Survey of Spanish Parents of Children Who Are Deaf or Hard of Hearing: Decision-Making Factors Associated With Communication Modality and Bilingualism PurposeThe purpose of the present study was (a) to describe factors and trends associated with Spanish parents' choice of communication modality and spoken-language bilingualism for children who are deaf or hard of hearing (DHH) and (b) to identify if bilingual variables predict children's bilingual status in a country where bilingualism ... Research Article
Research Article  |   June 01, 2013
Survey of Spanish Parents of Children Who Are Deaf or Hard of Hearing: Decision-Making Factors Associated With Communication Modality and Bilingualism
 
Author Affiliations & Notes
  • Mark Guiberson
    University of Wyoming, Laramie
  • Correspondence to Mark Guiberson: mguibers@uwyo.edu
  • Editor: Larry Humes
    Editor: Larry Humes×
Article Information
Hearing Disorders / Cultural & Linguistic Diversity / Research Article
Research Article   |   June 01, 2013
Survey of Spanish Parents of Children Who Are Deaf or Hard of Hearing: Decision-Making Factors Associated With Communication Modality and Bilingualism
American Journal of Audiology, June 2013, Vol. 22, 105-119. doi:10.1044/1059-0889(2012/12-0042)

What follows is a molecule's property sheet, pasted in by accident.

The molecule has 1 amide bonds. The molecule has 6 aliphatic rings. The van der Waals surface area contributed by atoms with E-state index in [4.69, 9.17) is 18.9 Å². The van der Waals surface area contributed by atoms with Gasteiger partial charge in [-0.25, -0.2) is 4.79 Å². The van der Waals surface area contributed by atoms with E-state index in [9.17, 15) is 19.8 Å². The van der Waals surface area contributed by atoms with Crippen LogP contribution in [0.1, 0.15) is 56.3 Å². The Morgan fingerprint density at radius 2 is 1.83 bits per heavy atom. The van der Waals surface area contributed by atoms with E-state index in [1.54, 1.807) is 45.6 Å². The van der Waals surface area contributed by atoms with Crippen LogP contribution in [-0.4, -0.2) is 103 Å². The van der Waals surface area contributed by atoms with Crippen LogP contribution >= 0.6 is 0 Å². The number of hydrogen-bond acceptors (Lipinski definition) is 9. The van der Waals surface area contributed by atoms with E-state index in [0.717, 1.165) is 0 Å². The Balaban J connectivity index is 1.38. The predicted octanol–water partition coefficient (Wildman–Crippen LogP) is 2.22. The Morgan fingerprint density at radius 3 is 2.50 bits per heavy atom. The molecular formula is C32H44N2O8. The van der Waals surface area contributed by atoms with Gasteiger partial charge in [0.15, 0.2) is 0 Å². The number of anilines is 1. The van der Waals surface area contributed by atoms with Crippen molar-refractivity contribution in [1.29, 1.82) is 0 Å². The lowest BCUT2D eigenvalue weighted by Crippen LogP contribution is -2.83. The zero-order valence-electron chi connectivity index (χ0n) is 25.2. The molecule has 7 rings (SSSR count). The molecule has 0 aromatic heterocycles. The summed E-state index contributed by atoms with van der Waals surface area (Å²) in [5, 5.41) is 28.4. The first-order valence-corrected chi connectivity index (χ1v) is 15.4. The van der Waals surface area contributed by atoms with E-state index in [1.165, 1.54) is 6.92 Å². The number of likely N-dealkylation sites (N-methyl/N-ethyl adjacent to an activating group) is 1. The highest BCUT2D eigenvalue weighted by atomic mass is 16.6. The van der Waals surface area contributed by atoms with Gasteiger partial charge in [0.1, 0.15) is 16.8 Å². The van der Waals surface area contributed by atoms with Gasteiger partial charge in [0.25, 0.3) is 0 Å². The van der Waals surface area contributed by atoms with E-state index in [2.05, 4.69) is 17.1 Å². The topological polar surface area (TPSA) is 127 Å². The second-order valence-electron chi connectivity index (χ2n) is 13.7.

History: Received July 20, 2012 , Revised October 17, 2012 , Accepted October 31, 2012
 
American Journal of Audiology, June 2013, Vol. 22, 105-119. doi:10.1044/1059-0889(2012/12-0042)
History: Received July 20, 2012; Revised October 17, 2012; Accepted October 31, 2012
Web of Science® Times Cited: 4

PurposeThe purpose of the present study was (a) to describe factors and trends associated with Spanish parents' choice of communication modality and spoken-language bilingualism for children who are deaf or hard of hearing (DHH) and (b) to identify if bilingual variables predict children's bilingual status in a country where bilingualism is common.

MethodSeventy-one Spanish parents of children who are DHH completed an online survey that included questions about demographics, family and professional involvement and support, accessibility to information and services, and bilingual background and beliefs. Analyses were completed to describe groups and to examine how variables were associated with parents' decisions.

ResultsThirty-eight percent of parents chose to raise their children to be spoken-language bilingual. Most parents indicated that they believed being bilingual was beneficial for their children and that children who are DHH are capable of becoming bilingual in spoken languages. Parent's bilingual score, beliefs about raising children who are DHH bilingually, and encouragement to do so, were significantly associated with children's bilingual status.

ConclusionIn communities where bilingualism is common, bilingual parents will often choose to raise children who are DHH bilingual in spoken languages. Implications for practice and future studies in the United States are provided.

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